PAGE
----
Why are third officers being paid less than coffee shop workers?

I recently came across a job advert for a third officer by one of the UK’s major maritime industry recruiters, Faststream Recruitment. The advert offers the successful candidate “the opportunity to work with a leading cruise company, experience global travel, and enjoy an attractive package with lots of future possibilities,” sounds great right?

In return, Faststream’s cruise ship operating client asks for “experience in this rank on any type of passenger vessel,” an “Officer of the watch CoC unlimited,” and “the legal right to live and work in the EU.” This all seemed perfectly reasonable to me, and a great opportunity for a junior officer, until I saw the salary.

“The client will offer the successful candidates up to $16,000 per year with a 4:2 rotation.”

$16,000. Let that sink in.

At today’s exchange rate that equates to a UK salary of £12,613. For a third officer. With experience in rank. For a leading cruise ship operator.

If you assume that the successful candidate will work around 12 hours per day for the eight months they are on board, that equates to around £4.33 per hour. The minimum wage in the UK for an 18-21 year old is £6.15 per hour. The minimum wage for an under 18 year old in the UK is £4.35 per hour.

So that we are crystal clear, a leading cruise operator is attempting to employ EU deck officers for less money than an employer in the UK can legally pay a child. When I saw this I assumed it was a typo and, through the magic of LinkedIn asked the team to verify.

Faststream’s recruitment manager told me: “The pay advised on the advert is correct. This position is working with a leading and very well established company – and with this opportunity they are offering an entry into the cruise industry”.

These officers are professionally qualified navigators and will be legally responsible for the safe navigation of a multimillion dollar asset and the lives of thousands of people. It takes a minimum of three years and a combination of practical training, academic study, and sea-going experience to obtain an unlimited Officer of the Watch Certificate of Competency. Even after all of the training, there is no guarantee that a cadet will obtain their officer’s ticket. In the UK, and across the EU, we maintain exceptionally high standards for the certification of seafarers and those who cannot prove their competence simply don’t get a license.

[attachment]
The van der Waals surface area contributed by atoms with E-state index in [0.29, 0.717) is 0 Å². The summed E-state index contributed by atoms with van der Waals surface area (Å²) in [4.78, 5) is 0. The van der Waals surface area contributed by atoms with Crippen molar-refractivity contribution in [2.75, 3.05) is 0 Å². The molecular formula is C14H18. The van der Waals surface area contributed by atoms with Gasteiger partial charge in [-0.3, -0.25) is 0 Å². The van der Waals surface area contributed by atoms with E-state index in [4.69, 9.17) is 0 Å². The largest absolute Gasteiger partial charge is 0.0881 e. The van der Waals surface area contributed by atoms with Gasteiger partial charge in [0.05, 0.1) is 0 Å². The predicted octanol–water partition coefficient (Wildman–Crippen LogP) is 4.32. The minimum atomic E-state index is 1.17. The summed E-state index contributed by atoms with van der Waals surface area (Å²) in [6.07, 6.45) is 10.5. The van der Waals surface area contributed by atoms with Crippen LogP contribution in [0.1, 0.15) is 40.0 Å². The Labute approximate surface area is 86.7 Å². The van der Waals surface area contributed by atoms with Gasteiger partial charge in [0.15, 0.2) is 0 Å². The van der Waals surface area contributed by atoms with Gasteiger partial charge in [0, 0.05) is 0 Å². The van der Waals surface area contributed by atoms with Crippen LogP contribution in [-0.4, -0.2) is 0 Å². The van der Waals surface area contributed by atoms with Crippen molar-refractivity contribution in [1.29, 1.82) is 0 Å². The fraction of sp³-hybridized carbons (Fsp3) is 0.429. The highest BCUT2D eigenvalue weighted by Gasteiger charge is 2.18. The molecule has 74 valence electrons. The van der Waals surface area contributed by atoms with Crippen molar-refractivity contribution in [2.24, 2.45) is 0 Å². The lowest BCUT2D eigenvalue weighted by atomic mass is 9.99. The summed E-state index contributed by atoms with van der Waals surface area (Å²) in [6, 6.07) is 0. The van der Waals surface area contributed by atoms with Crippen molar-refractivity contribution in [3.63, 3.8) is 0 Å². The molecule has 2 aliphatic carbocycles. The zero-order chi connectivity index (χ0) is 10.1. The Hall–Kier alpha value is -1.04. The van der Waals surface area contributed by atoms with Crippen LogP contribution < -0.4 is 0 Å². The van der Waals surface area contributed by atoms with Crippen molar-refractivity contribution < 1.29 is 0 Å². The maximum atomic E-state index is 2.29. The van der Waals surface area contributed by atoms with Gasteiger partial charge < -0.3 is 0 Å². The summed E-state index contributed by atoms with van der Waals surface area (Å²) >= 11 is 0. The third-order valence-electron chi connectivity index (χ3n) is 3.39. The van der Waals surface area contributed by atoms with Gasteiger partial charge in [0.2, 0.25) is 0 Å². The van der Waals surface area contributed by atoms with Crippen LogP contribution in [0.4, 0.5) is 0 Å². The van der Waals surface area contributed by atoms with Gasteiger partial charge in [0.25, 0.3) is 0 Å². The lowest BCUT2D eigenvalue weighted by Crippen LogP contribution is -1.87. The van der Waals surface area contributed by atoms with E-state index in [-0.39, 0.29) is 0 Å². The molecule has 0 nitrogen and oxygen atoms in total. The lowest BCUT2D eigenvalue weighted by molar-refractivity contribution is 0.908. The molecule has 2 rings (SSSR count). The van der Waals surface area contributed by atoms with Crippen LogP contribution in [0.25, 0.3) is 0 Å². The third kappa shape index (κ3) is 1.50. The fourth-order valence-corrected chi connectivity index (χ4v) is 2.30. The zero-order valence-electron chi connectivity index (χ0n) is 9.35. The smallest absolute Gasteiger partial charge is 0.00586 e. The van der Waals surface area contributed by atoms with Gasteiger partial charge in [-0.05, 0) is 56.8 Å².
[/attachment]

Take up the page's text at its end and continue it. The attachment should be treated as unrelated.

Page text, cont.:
There is a great deal of skill and creative flair that goes into brewing good coffee. For the sake of reference, a leading coffee shop in the UK pays its entry level staff an average of £7.00 per hour. But the skills required and the level of responsibility involved in navigating a merchant ship versus making my morning macchiato cannot be compared. So how is it that the officers on board these particular ships are being paid less than my local barista? I’m no stranger to the employment economics of our global shipping industry, and that UK and European seafarers must compete in an international market. During my time at sea, I was lucky enough to sail with officers from all over the world; Russia, the Philippines, Ukraine, Indonesia, India, Poland, and Croatia to name a few. We always swapped stories about pay and conditions during long hours on the bridge. I never met any seafarer who bore the responsibility of stripes on their shoulders earning a wage as low as what’s on offer here.

Though morally questionable in my opinion, Faststream and their client are not doing anything illegal here. The salary on offer from this job comes in above the minimum wage of a number of EU countries, some of which have no lower pay limit. An irrelevant point, because EU minimum wages have no bearing on what happens at sea. But it also comes in just above the recommended $1,822 a month minimum wage for a third officer set by ITF, ISF and ILO as part of the Maritime Labour Convention. However, comparing what’s on offer here to the minimum international standards completely misses the point. When I think of the minimum standards set by MLC, I picture rusty bulk carriers operated by anonymous and unscrupulous owners who spend their days treading the thin line between costs and safety. I don’t picture cruise ships carrying thousands of unwitting passengers.